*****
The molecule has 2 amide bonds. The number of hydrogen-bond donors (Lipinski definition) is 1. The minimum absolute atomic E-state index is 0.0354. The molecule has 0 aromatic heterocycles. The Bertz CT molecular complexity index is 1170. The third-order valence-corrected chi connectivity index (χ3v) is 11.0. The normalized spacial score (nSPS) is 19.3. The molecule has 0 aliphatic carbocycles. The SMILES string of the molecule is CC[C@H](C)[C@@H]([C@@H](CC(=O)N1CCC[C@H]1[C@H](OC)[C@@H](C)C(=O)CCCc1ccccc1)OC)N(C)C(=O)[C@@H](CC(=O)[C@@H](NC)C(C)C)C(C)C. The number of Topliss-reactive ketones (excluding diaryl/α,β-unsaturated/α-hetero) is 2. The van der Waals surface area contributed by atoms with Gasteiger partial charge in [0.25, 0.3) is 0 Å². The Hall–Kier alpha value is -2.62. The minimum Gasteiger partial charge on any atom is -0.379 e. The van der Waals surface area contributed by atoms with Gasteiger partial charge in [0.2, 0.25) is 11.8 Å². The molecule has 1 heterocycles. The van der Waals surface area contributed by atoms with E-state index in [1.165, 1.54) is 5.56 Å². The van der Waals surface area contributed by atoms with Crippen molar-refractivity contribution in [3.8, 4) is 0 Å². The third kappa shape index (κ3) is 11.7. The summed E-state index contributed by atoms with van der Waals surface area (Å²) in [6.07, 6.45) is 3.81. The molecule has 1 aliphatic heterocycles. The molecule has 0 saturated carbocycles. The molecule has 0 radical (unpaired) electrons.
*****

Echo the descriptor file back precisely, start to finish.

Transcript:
The molecule has 2 amide bonds. The number of hydrogen-bond donors (Lipinski definition) is 1. The minimum absolute atomic E-state index is 0.0354. The molecule has 0 aromatic heterocycles. The Bertz CT molecular complexity index is 1170. The third-order valence-corrected chi connectivity index (χ3v) is 11.0. The normalized spacial score (nSPS) is 19.3. The molecule has 0 aliphatic carbocycles. The SMILES string of the molecule is CC[C@H](C)[C@@H]([C@@H](CC(=O)N1CCC[C@H]1[C@H](OC)[C@@H](C)C(=O)CCCc1ccccc1)OC)N(C)C(=O)[C@@H](CC(=O)[C@@H](NC)C(C)C)C(C)C. The number of Topliss-reactive ketones (excluding diaryl/α,β-unsaturated/α-hetero) is 2. The van der Waals surface area contributed by atoms with Gasteiger partial charge in [0.25, 0.3) is 0 Å². The Hall–Kier alpha value is -2.62. The minimum Gasteiger partial charge on any atom is -0.379 e. The van der Waals surface area contributed by atoms with Gasteiger partial charge in [0.2, 0.25) is 11.8 Å². The molecule has 1 heterocycles. The van der Waals surface area contributed by atoms with E-state index in [1.165, 1.54) is 5.56 Å². The van der Waals surface area contributed by atoms with Crippen molar-refractivity contribution in [3.8, 4) is 0 Å². The third kappa shape index (κ3) is 11.7. The summed E-state index contributed by atoms with van der Waals surface area (Å²) in [6.07, 6.45) is 3.81. The molecule has 1 aliphatic heterocycles. The molecule has 0 saturated carbocycles. The molecule has 0 radical (unpaired) electrons.